Smoking is the cause of more than seven million deaths per year worldwide1. More than 85% of those fatalities are the result of direct smoking, whereas approximately 0.89 milion are due to secondhand smoke (SHS) exposure1. Malaysia is a developing country with a high smoking prevalence (21.1%) compared with for instance Cambodia (14.8%), Singapore (16.1%), Brunei (16.9%), and Japan (20.6%)1. According to the National Health and Morbidity Survey, the overall prevalence of current smokers aged ≥15 years was 22.8% in 2015, reflecting 43% of the males and 1.4% of the females2. In 2015, the percentage of male smokers had decreased by 0.9%, whereas an increase of 0.4% was observed among female smokers2. Almost a quarter of Malaysian adults are smokers, and thus the exposure to SHS in the general population is suspected to be substantial. The Global Adult Tobacco Survey 2011 of Malaysia reported that approximately 27.9% of non-smoking adults were exposed to SHS at home3. The National Health and Morbidity Survey 2019 reported that 31% of Malaysians were exposed to SHS at home, compared with 27% at work4. A Morbidity and Mortality Weekly Report of US reported that 25.2% of non-smokers aged ≥3 years had serum cotinine levels of 0.05–10 ng/mL5.

The prevalence of SHS in Malaysia is higher in the rural than in the urban population, and this trend has been consistent over the years. The National Health and Morbidity Survey in 2019 reported a prevalence of SHS at home of 40.3% and 28.3% in rural and urban areas, respectively4. These figures were lower than those reported in 2015, where 33.3% of the urban population had been exposed to tobacco smoke at home, as opposed to 48.8% in the rural population2. The difference between urban and rural areas in the prevalence of SHS is related to: 1) sociodemographic factors of rural areas, such as lower income and education levels and higher levels of unemployment; 2) tobacco control policies and other regulatory factors, which benefit urban areas more than rural areas; 3) low population density in rural areas; 4) limited health services and information on smoking in rural areas; and 5) the fact that tobacco crops represent a major commodity in some rural areas6.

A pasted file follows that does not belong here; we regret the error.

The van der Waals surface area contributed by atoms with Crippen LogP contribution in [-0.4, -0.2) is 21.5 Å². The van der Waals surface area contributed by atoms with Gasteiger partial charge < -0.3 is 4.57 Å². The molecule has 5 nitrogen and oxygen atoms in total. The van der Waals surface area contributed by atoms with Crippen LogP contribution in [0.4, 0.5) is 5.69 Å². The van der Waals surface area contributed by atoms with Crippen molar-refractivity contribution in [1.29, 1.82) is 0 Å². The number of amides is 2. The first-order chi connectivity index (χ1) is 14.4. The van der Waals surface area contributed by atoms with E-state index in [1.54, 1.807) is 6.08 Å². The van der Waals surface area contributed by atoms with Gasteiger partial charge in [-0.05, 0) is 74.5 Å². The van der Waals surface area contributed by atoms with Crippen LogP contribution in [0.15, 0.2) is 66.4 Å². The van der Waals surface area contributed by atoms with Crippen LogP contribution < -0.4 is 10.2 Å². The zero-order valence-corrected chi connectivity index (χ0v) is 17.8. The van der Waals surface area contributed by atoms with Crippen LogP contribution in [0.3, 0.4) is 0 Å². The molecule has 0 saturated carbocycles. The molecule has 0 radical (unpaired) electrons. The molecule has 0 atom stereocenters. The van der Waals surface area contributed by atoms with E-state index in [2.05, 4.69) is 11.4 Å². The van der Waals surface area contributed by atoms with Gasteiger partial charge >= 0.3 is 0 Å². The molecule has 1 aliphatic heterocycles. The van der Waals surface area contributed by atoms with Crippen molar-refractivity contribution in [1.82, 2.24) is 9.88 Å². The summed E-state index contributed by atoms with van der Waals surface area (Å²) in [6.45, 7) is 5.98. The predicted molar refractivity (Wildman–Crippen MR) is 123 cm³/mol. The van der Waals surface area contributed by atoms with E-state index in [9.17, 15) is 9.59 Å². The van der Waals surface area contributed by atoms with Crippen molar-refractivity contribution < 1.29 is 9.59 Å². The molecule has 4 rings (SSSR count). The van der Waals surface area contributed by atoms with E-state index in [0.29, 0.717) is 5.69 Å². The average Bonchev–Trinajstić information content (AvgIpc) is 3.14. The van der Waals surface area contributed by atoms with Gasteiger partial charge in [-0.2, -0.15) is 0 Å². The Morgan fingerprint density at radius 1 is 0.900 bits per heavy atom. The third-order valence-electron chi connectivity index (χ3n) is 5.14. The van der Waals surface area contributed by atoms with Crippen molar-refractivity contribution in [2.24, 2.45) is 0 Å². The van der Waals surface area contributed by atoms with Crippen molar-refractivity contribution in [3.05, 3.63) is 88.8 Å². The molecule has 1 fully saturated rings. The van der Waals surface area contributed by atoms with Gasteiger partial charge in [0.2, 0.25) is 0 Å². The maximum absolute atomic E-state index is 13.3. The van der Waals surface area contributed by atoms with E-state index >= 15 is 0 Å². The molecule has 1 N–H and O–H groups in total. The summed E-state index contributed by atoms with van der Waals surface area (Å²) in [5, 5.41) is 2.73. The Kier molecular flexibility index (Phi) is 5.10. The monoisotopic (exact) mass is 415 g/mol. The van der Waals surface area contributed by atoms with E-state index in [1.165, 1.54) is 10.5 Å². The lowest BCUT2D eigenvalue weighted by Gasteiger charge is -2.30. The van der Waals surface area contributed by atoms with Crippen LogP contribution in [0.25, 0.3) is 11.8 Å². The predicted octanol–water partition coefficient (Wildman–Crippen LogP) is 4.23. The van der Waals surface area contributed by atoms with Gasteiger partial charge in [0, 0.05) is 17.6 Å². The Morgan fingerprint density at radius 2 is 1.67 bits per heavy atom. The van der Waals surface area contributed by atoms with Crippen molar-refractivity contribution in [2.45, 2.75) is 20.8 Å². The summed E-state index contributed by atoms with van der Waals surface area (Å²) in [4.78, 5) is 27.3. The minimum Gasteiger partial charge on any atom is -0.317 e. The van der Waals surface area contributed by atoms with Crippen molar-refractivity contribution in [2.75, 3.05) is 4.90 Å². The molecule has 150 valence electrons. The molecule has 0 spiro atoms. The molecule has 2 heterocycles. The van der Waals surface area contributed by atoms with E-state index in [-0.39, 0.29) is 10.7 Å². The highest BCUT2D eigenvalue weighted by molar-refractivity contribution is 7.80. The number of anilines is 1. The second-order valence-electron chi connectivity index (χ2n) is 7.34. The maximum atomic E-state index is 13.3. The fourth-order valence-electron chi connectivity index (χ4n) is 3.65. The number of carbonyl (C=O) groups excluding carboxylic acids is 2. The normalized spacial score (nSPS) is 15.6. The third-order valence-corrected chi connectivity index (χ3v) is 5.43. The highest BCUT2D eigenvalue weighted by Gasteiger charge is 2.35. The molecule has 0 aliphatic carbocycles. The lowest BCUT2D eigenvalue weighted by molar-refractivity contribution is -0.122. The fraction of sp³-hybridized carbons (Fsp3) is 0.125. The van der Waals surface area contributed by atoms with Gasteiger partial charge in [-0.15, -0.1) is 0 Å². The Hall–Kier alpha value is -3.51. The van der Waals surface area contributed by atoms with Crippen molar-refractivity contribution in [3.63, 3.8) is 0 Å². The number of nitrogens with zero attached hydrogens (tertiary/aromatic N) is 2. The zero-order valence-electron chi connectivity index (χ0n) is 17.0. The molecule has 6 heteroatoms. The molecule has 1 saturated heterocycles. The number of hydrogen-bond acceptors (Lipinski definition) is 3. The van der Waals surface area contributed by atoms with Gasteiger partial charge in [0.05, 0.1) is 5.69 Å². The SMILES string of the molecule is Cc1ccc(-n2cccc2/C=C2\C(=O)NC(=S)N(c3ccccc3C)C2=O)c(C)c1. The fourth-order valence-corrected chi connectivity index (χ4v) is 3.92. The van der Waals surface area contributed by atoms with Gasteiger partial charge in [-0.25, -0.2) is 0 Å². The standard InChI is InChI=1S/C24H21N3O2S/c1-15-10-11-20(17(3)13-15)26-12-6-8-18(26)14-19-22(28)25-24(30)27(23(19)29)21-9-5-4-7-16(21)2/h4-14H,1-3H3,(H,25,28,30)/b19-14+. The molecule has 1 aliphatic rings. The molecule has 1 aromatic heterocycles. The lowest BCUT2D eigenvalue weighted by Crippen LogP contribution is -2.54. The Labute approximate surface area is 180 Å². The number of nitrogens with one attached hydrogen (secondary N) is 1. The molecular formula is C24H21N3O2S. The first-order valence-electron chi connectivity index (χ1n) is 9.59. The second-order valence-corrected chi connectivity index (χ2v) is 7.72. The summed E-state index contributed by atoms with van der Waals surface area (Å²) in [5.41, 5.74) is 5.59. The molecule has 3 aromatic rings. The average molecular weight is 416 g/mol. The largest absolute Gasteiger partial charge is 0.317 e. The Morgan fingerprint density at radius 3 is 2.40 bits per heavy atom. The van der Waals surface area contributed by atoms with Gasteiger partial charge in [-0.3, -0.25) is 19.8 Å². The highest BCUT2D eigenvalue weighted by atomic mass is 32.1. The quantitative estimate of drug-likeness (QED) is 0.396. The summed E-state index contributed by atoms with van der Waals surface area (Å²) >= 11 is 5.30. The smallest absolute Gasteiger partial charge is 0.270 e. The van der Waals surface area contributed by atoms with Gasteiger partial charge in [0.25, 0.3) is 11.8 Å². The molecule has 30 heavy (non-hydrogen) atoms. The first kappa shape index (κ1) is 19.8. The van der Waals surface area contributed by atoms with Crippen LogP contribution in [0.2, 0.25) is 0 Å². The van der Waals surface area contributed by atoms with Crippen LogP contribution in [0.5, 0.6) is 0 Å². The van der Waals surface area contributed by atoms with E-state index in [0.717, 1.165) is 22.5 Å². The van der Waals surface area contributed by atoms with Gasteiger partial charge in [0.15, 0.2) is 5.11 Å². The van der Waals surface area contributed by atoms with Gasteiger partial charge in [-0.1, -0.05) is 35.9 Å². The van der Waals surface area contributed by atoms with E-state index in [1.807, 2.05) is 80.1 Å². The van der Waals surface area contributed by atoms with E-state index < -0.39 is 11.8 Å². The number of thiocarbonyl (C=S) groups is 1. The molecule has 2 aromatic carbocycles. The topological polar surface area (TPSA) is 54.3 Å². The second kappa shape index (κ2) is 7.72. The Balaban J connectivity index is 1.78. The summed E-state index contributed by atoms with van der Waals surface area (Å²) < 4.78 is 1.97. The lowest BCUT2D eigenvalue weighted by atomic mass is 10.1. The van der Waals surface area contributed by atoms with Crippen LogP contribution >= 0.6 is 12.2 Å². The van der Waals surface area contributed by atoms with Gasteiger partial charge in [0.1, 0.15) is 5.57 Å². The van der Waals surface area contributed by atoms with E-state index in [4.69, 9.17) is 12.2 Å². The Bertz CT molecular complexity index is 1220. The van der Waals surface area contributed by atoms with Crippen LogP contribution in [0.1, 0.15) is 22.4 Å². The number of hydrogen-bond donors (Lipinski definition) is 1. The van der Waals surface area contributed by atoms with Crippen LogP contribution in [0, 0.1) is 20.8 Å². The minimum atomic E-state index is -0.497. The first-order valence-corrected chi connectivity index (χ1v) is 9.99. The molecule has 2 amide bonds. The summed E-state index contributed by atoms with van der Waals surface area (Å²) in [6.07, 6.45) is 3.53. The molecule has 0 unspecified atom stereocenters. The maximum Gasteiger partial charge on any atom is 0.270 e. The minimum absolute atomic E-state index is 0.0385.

Malaysia is one of the countries that acceded to the WHO Framework Convention on Tobacco Control in 20057. Smoking is prohibited in specific public places and at workplaces. Individuals aged <18 years are prohibited from smoking, and any form of tobacco advertising and promotion are banned. However, people in Malaysia are less compliant to this smoke-free legislation. Active smokers can be found in restricted premises, which contain significantly higher PM2.5 concentrations than other premises without active smokers8.

SHS is smoke from the combustion of tobacco products, such as cigarettes, cigars or pipes. SHS is also referred to as passive smoking, environmental tobacco smoke or involuntary smoking, where it is a mixture of side-stream and mainstream smoke. Side-stream smoke is the smoke coming from the burning tip of a cigarette or other smoked tobacco product, while mainstream smoke is the smoke exhaled by a smoker that is diluted by the surrounding air9,10. SHS is a major preventable cause of morbidity and mortality in adults and children11. The smoke is harmful to both children and adults, and the only way to protect non-smokers is to eliminate smoking at home, in worksites and in other enclosed places11. Exposure to SHS increases the risk of several diseases, such as heart disease, lung cancer, bronchitis and sudden infant death syndrome. Children exposed to this environmental hazard are at particular risk of developing adverse health outcomes, and may experience impaired respiratory development in particular12.